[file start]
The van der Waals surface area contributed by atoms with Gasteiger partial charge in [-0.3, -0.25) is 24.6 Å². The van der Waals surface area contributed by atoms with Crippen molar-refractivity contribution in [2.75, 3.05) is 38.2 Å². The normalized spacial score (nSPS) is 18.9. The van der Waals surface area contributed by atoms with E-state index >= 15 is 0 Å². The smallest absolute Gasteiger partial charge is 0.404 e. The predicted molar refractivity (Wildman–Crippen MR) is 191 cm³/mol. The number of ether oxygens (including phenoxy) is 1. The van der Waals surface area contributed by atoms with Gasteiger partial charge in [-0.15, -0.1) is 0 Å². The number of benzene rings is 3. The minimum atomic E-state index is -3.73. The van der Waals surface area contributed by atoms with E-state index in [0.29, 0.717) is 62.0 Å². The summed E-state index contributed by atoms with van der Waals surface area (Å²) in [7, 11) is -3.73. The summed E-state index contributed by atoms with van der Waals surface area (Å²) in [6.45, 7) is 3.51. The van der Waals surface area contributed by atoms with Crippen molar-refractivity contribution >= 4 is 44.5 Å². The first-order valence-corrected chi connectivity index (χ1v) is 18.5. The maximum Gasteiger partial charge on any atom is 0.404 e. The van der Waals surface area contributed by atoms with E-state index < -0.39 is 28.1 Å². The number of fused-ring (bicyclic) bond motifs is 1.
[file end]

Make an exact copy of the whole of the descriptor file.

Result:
The van der Waals surface area contributed by atoms with Gasteiger partial charge in [-0.3, -0.25) is 24.6 Å². The van der Waals surface area contributed by atoms with Crippen molar-refractivity contribution in [2.75, 3.05) is 38.2 Å². The normalized spacial score (nSPS) is 18.9. The van der Waals surface area contributed by atoms with E-state index >= 15 is 0 Å². The smallest absolute Gasteiger partial charge is 0.404 e. The predicted molar refractivity (Wildman–Crippen MR) is 191 cm³/mol. The number of ether oxygens (including phenoxy) is 1. The van der Waals surface area contributed by atoms with Gasteiger partial charge in [-0.15, -0.1) is 0 Å². The number of benzene rings is 3. The minimum atomic E-state index is -3.73. The van der Waals surface area contributed by atoms with E-state index in [0.29, 0.717) is 62.0 Å². The summed E-state index contributed by atoms with van der Waals surface area (Å²) in [7, 11) is -3.73. The summed E-state index contributed by atoms with van der Waals surface area (Å²) in [6.45, 7) is 3.51. The van der Waals surface area contributed by atoms with Crippen molar-refractivity contribution >= 4 is 44.5 Å². The first-order valence-corrected chi connectivity index (χ1v) is 18.5. The maximum Gasteiger partial charge on any atom is 0.404 e. The van der Waals surface area contributed by atoms with E-state index < -0.39 is 28.1 Å². The number of fused-ring (bicyclic) bond motifs is 1.